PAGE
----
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John von Neumann

John von NeumannAKA János Lajos Margittai Neumann

Born: 28-Dec-1903
Birthplace: Budapest, Hungary
Died: 8-Feb-1957
Location of death: Washington, DC
Cause of death: Cancer - Prostate
Remains: Buried, Princeton Cemetery, Princeton, NJ

Gender: Male
Religion: Roman Catholic
Race or Ethnicity: White
Sexual orientation: Straight
Occupation: Mathematician, Scientist

Nationality: United States
Executive summary: Computing pioneer, inventor of Game Theory

American mathematician John von Neumann is considered a founding father of game theory (the application of mathematics to economic, military, political, and social conflict) and computer design. He first proposed a mathematical technique for analysis of conflict in 1927, and developed this into Theory of Games and Economic Behavior, co-authored with Oskar Morgenstern in 1944. He was involved with planning and building the Electronic Numerical Integrator And Computer (ENIAC), the first general-purpose electronic computer, and his concept of computer design is still referred to as the von Neumann Architecture.

He also calculated the first rigorous mathematical formulation of quantum mechanics as linear operators on Hilbert spaces, and developed the merge sort algorithm, by which the two halves of an array are first sorted recursively and then merged together. His research in shock wave dynamics helped determine the optimal height of explosions in attacks on buildings, his work on the Manhattan Project was crucial to the development of the implosion trigger for the first atomic bomb, and he was a key designer of the first US intercontinental ballistic missiles.

He was born in Hungary as János Neumann, and appended the "von" to his name in his youth, when his father purchased a title of nobility. He was a high school classmate and lifelong friend of Nobel laureate Eugene Wigner. His daughter is the economist Marina v.N. Whitman.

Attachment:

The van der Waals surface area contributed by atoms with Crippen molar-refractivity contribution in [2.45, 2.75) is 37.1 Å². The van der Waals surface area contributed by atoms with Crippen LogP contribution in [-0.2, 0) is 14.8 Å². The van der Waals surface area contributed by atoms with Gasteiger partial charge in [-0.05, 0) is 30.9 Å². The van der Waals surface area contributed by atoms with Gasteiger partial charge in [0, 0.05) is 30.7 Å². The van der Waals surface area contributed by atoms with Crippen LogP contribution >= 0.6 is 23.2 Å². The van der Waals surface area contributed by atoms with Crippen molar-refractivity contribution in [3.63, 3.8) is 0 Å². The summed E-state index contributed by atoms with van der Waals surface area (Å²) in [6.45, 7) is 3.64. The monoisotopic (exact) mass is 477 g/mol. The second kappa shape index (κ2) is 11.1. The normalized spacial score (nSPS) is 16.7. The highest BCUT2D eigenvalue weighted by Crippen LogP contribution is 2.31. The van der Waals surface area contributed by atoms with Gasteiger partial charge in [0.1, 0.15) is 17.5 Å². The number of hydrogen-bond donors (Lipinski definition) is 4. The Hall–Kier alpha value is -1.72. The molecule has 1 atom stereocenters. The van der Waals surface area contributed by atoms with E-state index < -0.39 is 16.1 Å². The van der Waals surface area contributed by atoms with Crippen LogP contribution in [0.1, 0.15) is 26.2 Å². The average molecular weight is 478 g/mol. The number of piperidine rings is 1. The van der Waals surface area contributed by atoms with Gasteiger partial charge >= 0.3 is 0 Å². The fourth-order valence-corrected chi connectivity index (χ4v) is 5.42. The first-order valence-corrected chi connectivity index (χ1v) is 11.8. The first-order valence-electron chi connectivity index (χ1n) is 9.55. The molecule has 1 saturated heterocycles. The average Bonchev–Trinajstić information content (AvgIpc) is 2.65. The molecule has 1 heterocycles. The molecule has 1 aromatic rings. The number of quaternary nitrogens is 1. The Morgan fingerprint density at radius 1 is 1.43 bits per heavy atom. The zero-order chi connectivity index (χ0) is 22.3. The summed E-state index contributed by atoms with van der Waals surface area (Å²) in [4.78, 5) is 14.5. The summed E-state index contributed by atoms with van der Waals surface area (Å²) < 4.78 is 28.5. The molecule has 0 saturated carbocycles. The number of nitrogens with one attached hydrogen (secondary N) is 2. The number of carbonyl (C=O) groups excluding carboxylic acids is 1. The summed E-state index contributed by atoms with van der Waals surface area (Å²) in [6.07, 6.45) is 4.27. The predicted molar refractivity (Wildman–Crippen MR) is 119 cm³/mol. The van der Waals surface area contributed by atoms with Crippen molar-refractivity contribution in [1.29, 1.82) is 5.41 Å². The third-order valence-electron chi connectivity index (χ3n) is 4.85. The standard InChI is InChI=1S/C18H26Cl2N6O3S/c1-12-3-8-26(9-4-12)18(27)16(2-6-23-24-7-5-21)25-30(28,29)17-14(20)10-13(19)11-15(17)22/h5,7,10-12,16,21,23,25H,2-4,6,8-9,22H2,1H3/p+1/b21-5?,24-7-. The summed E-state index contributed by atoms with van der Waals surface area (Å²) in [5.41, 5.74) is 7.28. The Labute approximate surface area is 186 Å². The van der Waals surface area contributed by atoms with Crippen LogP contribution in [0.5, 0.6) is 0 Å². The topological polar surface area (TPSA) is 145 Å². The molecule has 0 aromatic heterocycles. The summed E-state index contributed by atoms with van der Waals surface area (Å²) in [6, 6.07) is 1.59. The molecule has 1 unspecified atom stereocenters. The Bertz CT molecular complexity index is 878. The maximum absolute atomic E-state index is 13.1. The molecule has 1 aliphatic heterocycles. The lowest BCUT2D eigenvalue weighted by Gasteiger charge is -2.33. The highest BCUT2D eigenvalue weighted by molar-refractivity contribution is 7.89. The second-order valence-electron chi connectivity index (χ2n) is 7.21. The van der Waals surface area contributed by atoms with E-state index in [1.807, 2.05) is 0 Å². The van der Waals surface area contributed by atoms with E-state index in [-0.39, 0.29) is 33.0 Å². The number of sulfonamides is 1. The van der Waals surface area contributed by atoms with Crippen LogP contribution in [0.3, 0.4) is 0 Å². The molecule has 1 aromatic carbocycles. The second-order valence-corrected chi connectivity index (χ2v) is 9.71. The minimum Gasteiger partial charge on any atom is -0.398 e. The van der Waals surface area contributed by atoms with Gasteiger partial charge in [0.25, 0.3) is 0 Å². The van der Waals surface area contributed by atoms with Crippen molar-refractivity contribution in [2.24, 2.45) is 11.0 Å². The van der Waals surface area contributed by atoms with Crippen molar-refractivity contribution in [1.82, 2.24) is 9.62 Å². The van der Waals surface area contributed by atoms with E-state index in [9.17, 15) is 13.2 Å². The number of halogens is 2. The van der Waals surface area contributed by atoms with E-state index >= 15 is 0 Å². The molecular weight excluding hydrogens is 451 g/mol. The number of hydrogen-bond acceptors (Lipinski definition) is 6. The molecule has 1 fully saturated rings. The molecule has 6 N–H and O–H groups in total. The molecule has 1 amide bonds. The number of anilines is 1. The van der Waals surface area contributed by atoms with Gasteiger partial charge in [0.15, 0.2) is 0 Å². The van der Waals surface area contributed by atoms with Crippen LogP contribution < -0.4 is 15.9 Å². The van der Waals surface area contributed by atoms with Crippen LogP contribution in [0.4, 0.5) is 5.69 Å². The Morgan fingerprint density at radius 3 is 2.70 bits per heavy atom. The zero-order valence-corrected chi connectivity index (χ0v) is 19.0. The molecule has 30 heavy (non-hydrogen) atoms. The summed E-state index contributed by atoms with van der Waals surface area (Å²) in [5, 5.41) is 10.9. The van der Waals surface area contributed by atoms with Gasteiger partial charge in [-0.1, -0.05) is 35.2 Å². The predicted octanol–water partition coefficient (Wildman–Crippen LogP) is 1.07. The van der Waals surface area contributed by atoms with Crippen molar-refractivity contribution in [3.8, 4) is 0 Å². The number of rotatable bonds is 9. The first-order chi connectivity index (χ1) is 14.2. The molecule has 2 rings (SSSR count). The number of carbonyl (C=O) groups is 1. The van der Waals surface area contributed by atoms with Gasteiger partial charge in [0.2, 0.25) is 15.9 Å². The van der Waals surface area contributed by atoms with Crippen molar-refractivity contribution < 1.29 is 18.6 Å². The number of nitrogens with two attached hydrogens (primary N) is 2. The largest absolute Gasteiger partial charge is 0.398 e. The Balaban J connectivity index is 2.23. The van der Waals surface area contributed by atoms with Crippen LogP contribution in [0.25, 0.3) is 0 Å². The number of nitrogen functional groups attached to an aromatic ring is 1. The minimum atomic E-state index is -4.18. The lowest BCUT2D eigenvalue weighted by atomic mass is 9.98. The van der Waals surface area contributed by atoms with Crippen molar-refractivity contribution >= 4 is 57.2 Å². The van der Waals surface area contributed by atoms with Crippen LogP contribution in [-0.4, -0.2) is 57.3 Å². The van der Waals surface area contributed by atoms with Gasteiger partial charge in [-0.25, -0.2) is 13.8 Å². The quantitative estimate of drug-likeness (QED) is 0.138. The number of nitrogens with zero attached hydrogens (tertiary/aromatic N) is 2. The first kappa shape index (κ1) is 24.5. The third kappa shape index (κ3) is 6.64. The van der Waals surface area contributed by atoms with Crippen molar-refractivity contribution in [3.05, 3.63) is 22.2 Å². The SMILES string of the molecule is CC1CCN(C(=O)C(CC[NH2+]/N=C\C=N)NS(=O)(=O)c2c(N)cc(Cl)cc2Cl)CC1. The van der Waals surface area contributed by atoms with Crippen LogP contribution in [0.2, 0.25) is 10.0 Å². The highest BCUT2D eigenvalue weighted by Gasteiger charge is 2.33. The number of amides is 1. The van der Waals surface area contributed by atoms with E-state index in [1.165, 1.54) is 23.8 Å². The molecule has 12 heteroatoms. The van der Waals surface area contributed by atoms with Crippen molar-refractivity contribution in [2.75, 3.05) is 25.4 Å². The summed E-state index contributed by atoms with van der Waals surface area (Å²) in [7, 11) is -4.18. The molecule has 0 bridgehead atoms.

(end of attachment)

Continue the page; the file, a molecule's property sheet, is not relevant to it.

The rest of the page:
Father: Miksa Neumann ("Max", banker, d. 1929)
Mother: Margit Kann ("Margaret")
Wife: Marietta Kovesi (m. 1930, div. 1937)
Daughter: Marina v.N. Whitman (b. 1936)
Wife: Klára Dán (m. 1938)

    High School: Fasori Lutheran Gymnasium, Budapest, Hungary (1921)
    University: University of Berlin (attended 1921-23)
    University: BS Chemical Engineering, Swiss Federal Institute of Technology (1925)
    University: PhD Mathematics, University of Budapest (1926)
    Scholar: Mathematics, University of Göttingen (1926-27)
    Teacher: Mathematics, University of Berlin (1927-29)
    Teacher: Mathematics, University of Hamburg (1929-30)
    Teacher: Mathematical Physics, Princeton University (1930-33)
    Professor: Mathematics, Institute for Advanced Studies (1933-57)

    US Atomic Energy Commission 1953-57
    Accademia dei Lincei
    American Academy of Arts and Sciences
    American Mathematical Society Presient (1951-52)
    American Philosophical Society
    IEEE
    Institute for Advanced Study 1933-57
    London Mathematical Society Foreign Member
    Los Alamos National Laboratory 1943-55
    National Academy of Sciences
    Royal Netherlands Academy of Sciences
    AMS Bôcher Prize 1938
    Navy Distinguished Service Medal 1947
    Enrico Fermi Award 1956
    Albert Einstein Commemorative Award 1956
    Presidential Medal of Freedom 1956
    Presidential Medal for Merit 1957
    Information Processing Hall of Fame 1985
    Manhattan Project
    Naturalized US Citizen 1937
    Converted to Catholicism 1957 (deathbed)
    Austrian Ancestry
    Hungarian Ancestry
    Jewish Ancestry
    Russian Ancestry
    Lunar Crater Von Neumann (40.4° N 153.2° E, 78 km. diameter)

Author of books:
Mathematical Foundations of Quantum Mechanics (1926, non-fiction)
The Theory of Games and Economic Behavior (1944, non-fiction, with Oskar Morgenstern)
Probabilistic Logics (1952, non-fiction)
The Computer and the Brain (1958, non-fiction)
Theory of Self-reproducing Automata (1966, non-fiction; posthumous)
The Theory and Techniques of Electronic Digital Computers (1985, non-fiction)
Papers of John von Neumann on Computing and Computer Theory (1987, non-fiction; posthumous)
John von Neumann: Selected Letters (2005, non-fiction, posthumous)


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